Geoscience

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  • Topic: Earthquake, Seismic wave, Seismology and earthquake terminology
  • Pages : 5 (824 words )
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  • Published : January 27, 2013
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Test 3 Study Guide
Test 3 will cover chapters 5, 6, 7, 8, 9, and the material presented on Hurricane Katrina and the recent earthquake in Japan. It will have 42 multiple-choice (2 points each) and 4 short answer/diagrams (4 points each).

Topics for review
* Earthquake terms:
* fault: break (fracture) in a rock
* rupture: breaking of rock along a fault
* hypocenter (focus): rupture point of rock below surface * epicenter: point on earth surface directly above hypocenter * scarp: topographic (elevation) display of a ruptured fault

* natural hazards
* what qualifies (how to qualify the size of an event-earthquakes) * different types based on different parameters:
* Modified Mercalli Scale: based on how much people felt the ground shake * very subjective, but all we have for past events * scale from I to XII
* Richter magnitude: based on size (amplitude) of largest seismic wave * easy to measure
* scale from 0 to ~9
* moment magnitude: based on amount of energy released by an event * more accurate because takes into account specific factors about the fault (slip area, rigidity of rock, etc.) * scale from 0 to ~10

* How do we report events:
* observations, journals (Mercalli)
* seismograms (Richter)
* record movement (displacement) of earth in three directions * vertical (up and down)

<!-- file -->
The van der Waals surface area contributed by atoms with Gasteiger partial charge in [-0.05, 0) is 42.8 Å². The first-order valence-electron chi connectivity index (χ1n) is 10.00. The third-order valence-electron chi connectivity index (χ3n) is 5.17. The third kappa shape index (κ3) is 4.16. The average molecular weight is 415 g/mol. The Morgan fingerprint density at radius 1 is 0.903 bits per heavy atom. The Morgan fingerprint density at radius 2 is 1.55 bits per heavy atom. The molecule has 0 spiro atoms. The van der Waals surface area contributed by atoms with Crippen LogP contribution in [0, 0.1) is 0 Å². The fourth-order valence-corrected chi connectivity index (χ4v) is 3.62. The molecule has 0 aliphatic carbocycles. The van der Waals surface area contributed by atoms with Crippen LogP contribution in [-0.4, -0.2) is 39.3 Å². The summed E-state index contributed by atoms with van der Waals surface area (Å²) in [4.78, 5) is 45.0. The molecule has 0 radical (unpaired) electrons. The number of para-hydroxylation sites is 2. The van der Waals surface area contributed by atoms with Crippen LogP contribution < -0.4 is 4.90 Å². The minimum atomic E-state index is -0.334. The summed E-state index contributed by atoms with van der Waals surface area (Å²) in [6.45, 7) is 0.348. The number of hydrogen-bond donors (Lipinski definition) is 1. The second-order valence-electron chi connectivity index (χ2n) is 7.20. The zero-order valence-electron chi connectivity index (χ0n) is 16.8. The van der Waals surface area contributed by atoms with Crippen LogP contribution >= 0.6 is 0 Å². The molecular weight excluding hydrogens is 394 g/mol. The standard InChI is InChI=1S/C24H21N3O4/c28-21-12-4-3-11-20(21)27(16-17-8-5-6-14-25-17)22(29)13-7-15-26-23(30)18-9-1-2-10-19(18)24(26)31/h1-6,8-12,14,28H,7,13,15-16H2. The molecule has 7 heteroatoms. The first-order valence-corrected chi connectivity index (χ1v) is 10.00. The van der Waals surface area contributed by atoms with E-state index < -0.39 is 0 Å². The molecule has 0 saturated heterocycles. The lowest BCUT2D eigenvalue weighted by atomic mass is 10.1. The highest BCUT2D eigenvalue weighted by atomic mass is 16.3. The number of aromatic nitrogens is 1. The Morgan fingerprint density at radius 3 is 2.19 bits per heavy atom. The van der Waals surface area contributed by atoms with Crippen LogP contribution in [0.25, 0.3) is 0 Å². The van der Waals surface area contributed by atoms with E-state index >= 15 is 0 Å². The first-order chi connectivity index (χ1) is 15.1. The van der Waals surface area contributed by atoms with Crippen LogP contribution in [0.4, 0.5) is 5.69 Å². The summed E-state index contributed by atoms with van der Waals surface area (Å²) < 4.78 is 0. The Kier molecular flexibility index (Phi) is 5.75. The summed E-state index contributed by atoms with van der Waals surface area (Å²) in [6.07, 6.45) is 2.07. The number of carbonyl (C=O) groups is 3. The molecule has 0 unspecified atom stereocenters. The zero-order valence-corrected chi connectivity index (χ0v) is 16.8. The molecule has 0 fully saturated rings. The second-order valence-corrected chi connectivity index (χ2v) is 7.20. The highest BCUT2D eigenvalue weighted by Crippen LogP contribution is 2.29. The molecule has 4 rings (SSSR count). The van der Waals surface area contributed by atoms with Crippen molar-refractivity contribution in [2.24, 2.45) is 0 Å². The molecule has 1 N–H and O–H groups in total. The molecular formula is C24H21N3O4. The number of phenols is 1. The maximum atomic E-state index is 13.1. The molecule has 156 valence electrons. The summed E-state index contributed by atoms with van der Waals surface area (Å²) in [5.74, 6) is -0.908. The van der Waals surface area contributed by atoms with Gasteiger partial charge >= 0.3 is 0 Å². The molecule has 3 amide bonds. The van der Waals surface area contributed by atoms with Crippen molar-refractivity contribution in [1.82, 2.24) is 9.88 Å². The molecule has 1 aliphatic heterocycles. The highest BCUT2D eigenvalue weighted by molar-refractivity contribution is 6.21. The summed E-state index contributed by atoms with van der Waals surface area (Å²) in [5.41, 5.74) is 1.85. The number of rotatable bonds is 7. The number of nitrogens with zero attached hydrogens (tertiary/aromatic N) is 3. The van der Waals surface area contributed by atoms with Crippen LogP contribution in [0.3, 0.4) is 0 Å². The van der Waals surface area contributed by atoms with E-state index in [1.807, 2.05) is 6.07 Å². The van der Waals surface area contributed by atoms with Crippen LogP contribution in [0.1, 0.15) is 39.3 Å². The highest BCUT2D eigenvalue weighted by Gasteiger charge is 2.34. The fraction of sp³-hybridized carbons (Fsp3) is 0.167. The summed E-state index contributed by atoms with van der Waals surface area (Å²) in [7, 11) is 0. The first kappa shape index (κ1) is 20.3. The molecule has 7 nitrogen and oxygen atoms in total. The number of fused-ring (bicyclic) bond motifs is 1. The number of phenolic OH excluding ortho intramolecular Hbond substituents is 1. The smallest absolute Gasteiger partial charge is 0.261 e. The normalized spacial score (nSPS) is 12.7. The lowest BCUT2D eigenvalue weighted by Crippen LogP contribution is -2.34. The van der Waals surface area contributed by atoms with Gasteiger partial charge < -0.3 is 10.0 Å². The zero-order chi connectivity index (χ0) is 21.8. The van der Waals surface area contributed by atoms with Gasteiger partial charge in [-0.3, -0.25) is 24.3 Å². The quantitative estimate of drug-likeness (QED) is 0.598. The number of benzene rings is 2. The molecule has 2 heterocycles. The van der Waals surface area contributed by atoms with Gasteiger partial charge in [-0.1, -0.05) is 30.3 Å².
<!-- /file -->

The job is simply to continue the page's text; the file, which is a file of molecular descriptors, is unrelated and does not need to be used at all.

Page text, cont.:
* horizontal (left and right)
* transverse (front and back)
* known information about specific fault (moment)
* (again) each wave type has a characteristic size, by looking at a seismogram that recorded an EQ, we can see when the different wave types arrived * How do we know where the EQ happens?

* Can analyze multiple seismograms to tell where an EQ’s hypocenter was * We know the time the difference between the amount of times the different wave types took to get to the seismogram * We know how long it takes those wave types to travel a certain distance * Magnitude versus frequency relationship

* Richter magnitude (M) is predominantly used
* for each 1 step up in M, there are ~1/10 of the number of events from before * for each 1 step up in M, there is an ~10x increase in ground shaking * for each 1 step up in M, there is an ~30x increase in energy release * potential benefits

* fundamental principles and how we understand them
* predicting versus forecasting
* warning systems
* risk
* anticipating and controlling impacts
* trends and causes
* rivers and flooding
* river characteristics (floodplains, drainage basins, discharge, etc.) * dynamic equilibrium
* channel patterns and meander effects)
* flooding characteristics
* flood ranking and recurrence intervals
* recurrence interval (how often a fault is active) found by: * paleoseismic data: average time between events, according to geologic data * slip rate: average movement (displacement) divided by movement per year * seismicity: averaging time between historical earthquakes * effects of urbanization on flooding

* controlling flood hazards
* drawbacks of controlling flood hazards
* slope processes
* different types of landslides
* driving forces versus resisting forces
* safety factor
* factors affecting flop stability (material, angle, climate, vegetation, water, time, human influence) * recognizing hazardous slopes
* prevention efforts
* causes of subsidence
* earthquakes
* hypocenter and focus versus epicenter
* magnitude scales (names, similarities, and differences) * magnitude versus frequency
* intraplate versus...
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